March 1, 2024

350 & Hwy 52. Indiana 6-13-2004 Victims saving belongings from flooded basement. Photo by: MARVIN NAUMAN/FEMA News Photo Mandatory credit (no charge for use)

Plumbing issues can be an inconvenient inconvenience and even lead to property damage, but did you know they can also pose significant health risks?

Though eliminating hazards completely may be impossible, plumbers can practice good hygiene to lower their risks. Some examples include: 1. Exposure to dangerous materials

Tight Spaces

Due to their work, plumbers may need to enter sewers and other confined spaces not intended for human habitation for extended periods. Such places can be extremely hazardous due to limited oxygen supply and often being home to harmful organisms such as bacteria, legionella, pseudomonas and fire hazards such as methane and hydrogen sulfide; for this reason they require special training and PPE in order to enter safely; failing which may result in severe injuries or even fatality for workers entering.

Plumbers face the risk of tripping and falling while working in tight spaces.

Disease-Spreading Rodents

Rodents have long been recognized for carrying and spreading more than 35 pathogens that cause disease in humans, some directly spread through handling rodent feces, urine or saliva; others indirectly through fleas, ticks and mites feeding off infected rats or mice and then biting humans directly.

Rodents can also damage insulation and electrical wiring, leading to fires by eating wood and other flammable materials. Look out for signs of rodent infestation by looking out for grease marks and chewed holes in walls, wires and structures as well as chew marks or signs of chewing on walls, wires or structures. Seal all openings for pipes, electric lines, sewer spouts or vents using materials resistant to chewing such as durable sealing tape or materials resistant to chewing such as metal meshings for sewer spouts/vents with durable sealing tapes resistant to chewing using durable sealant material that won’t gnawing.

Airborne Hazardous Materials

Though plumbing may appear like an otherwise safe profession, that isn’t always the case. Many plumbing tasks involve working with chemicals and hazardous materials that can pose danger if they come in contact with skin, eyes or airways – or are inhaled into one’s lungs.

These include drain cleaners, solvents and lead, all of which may lead to eye irritation or cancer in humans.

As plumbers frequently work with raw sewage, this exposes them to bacteria which can spread diseases such as Legionnaire’s and Pontiac fever. Furthermore, such contamination of soil and water supplies has serious repercussions for their surrounding environments.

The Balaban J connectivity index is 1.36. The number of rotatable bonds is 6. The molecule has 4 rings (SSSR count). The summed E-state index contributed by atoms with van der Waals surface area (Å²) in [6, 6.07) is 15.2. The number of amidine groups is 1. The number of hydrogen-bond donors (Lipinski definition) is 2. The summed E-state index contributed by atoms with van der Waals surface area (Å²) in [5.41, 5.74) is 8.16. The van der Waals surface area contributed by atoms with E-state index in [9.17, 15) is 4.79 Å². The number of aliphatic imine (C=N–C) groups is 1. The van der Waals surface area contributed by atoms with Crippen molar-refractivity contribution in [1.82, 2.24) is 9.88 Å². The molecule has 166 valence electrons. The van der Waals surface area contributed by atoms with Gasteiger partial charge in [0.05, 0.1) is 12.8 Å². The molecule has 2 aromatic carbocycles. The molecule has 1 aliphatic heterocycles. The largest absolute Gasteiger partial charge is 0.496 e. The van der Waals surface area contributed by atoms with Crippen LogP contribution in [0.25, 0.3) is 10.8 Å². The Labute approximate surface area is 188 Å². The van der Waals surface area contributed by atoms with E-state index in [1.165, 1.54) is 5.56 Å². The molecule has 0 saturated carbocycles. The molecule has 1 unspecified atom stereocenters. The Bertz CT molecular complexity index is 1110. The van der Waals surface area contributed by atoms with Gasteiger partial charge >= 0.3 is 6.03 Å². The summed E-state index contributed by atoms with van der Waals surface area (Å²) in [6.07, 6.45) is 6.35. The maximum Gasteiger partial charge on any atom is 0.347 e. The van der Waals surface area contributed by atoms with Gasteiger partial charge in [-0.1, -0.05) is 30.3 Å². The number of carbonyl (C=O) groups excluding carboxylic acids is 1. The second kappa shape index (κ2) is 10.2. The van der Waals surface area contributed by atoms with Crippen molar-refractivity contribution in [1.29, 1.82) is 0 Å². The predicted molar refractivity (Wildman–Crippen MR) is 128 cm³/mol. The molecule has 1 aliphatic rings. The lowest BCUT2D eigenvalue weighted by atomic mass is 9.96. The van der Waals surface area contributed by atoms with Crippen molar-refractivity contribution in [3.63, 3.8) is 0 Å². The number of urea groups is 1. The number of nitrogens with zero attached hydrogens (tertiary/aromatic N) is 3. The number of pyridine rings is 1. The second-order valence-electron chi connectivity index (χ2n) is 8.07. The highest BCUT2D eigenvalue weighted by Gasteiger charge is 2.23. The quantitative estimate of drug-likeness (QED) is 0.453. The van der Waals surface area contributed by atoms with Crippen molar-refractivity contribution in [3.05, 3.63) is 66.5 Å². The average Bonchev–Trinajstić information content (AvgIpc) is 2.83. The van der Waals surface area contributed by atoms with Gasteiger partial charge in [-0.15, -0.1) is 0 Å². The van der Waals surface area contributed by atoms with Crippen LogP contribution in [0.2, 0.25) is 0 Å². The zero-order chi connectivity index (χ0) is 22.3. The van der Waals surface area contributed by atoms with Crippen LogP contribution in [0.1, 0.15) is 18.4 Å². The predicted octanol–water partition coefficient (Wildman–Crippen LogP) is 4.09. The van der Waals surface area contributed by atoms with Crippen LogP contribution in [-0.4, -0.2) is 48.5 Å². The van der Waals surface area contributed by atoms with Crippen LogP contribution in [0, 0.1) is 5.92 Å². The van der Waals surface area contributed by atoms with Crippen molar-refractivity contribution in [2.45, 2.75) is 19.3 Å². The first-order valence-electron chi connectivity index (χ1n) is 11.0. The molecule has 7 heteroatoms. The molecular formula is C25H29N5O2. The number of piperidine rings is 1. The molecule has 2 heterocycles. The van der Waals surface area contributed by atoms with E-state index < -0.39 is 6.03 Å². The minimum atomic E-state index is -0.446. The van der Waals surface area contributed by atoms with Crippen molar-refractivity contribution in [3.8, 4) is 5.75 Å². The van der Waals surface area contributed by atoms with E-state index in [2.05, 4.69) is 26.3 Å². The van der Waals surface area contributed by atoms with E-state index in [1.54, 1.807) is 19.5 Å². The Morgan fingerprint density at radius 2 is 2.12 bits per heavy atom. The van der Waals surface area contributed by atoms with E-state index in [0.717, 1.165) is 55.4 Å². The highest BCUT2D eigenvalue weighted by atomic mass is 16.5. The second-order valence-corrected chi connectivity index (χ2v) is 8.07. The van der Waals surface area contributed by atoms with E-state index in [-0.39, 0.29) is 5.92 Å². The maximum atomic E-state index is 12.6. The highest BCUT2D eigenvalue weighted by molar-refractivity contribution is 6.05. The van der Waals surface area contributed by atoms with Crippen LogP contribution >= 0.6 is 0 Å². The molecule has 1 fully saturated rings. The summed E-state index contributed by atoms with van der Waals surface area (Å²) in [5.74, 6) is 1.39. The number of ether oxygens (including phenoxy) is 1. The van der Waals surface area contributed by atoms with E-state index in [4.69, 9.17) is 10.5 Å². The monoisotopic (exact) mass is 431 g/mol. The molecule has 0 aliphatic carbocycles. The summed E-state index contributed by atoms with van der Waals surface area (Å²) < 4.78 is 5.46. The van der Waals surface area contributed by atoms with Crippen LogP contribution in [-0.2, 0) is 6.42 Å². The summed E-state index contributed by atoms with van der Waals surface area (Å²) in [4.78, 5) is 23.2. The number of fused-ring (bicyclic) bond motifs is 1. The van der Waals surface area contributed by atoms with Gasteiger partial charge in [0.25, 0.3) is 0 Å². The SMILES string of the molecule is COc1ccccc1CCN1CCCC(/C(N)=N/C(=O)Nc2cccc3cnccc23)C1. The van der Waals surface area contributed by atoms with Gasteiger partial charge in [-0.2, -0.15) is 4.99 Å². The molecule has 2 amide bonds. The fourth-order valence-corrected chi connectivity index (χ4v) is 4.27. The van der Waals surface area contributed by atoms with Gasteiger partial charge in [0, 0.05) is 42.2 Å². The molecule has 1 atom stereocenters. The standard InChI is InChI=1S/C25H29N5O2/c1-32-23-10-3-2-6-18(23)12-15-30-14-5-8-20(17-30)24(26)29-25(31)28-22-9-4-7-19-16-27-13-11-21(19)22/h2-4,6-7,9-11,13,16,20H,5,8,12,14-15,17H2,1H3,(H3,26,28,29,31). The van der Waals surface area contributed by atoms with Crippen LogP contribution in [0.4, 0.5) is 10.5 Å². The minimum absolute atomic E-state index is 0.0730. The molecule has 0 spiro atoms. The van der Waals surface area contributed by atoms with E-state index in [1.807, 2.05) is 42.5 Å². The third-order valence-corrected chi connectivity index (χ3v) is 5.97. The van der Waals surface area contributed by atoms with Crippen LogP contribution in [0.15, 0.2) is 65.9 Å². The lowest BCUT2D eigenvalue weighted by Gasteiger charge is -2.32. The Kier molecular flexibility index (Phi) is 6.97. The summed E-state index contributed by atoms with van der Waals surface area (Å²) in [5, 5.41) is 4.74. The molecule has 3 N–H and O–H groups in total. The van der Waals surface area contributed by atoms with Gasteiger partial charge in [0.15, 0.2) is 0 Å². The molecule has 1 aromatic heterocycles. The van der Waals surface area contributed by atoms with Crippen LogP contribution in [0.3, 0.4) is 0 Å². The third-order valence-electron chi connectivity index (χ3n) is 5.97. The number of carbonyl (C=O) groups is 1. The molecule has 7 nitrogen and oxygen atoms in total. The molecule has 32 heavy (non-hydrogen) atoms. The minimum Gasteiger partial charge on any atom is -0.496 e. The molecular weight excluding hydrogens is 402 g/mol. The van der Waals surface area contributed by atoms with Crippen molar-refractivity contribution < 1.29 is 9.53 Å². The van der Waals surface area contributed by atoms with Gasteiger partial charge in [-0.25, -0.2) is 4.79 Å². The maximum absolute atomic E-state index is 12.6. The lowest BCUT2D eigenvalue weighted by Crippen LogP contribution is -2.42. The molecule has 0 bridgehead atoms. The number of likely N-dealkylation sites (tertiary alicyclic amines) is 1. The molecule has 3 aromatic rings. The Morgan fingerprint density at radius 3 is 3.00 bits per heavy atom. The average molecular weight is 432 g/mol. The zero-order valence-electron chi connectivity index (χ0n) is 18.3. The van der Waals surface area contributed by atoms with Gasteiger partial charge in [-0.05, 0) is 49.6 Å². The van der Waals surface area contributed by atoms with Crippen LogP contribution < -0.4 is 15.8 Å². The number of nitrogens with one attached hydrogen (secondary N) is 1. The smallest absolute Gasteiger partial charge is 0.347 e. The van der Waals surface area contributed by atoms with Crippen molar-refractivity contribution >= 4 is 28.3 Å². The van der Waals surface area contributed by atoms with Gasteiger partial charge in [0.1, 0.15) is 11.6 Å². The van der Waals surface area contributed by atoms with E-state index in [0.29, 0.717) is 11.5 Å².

Electrical Shock

Plumbers frequently work with electricity, which can be deadly if handled incorrectly. Cutting or removing metal pipes may provide pathways for current to travel and cause serious or fatal electric shock. Therefore, plumbers should establish and follow a safe system of work prior to beginning any electrical-based tasks.

Electrical shocks of any voltage can be deadly. Even low voltage electrical shocks can produce muscle spasms which prevent victims from freeing themselves from the circuit and can even result in cardiac arrest if left unchecked by authorities. For this reason it’s recommended that anyone approaching fallen powerlines must remain at least 8-10 metres away until they have been declared safe by them.

Falling Objects

Slips and falls may be the primary sources of injury for plumbers, but they also risk being struck by objects falling from above if working in high places like skyscrapers or rooftops.

Weight, shape and height all play an integral part in determining how severe an object’s fall could be, with iron bars dropped from five stories more likely than hammers to cause serious harm than those dropped two stories lower. Each year dropped objects cause workplace injuries, deaths and equipment damage – accounting for thousands of workplace injuries alone!

Working in High Places

Plumbers navigating ladders or rooftops as well as working in enclosed spaces such as sewers or silos may face several threats when working alone or alone with other plumbers. A misstep could cause them to fall and suffer serious injuries or worse – even death.

Plumbing workers also face eye injuries due to flying particles, chemicals and debris. Protective eyewear should be worn at all times to prevent long-term damage.

Plumbing can be considered a potentially risky profession due to working in tight spaces and heights, with heavy tools that could cause back injuries if handled incorrectly or lifted incorrectly. However, most accidents and injuries can be avoided with good safety practices on the job site.

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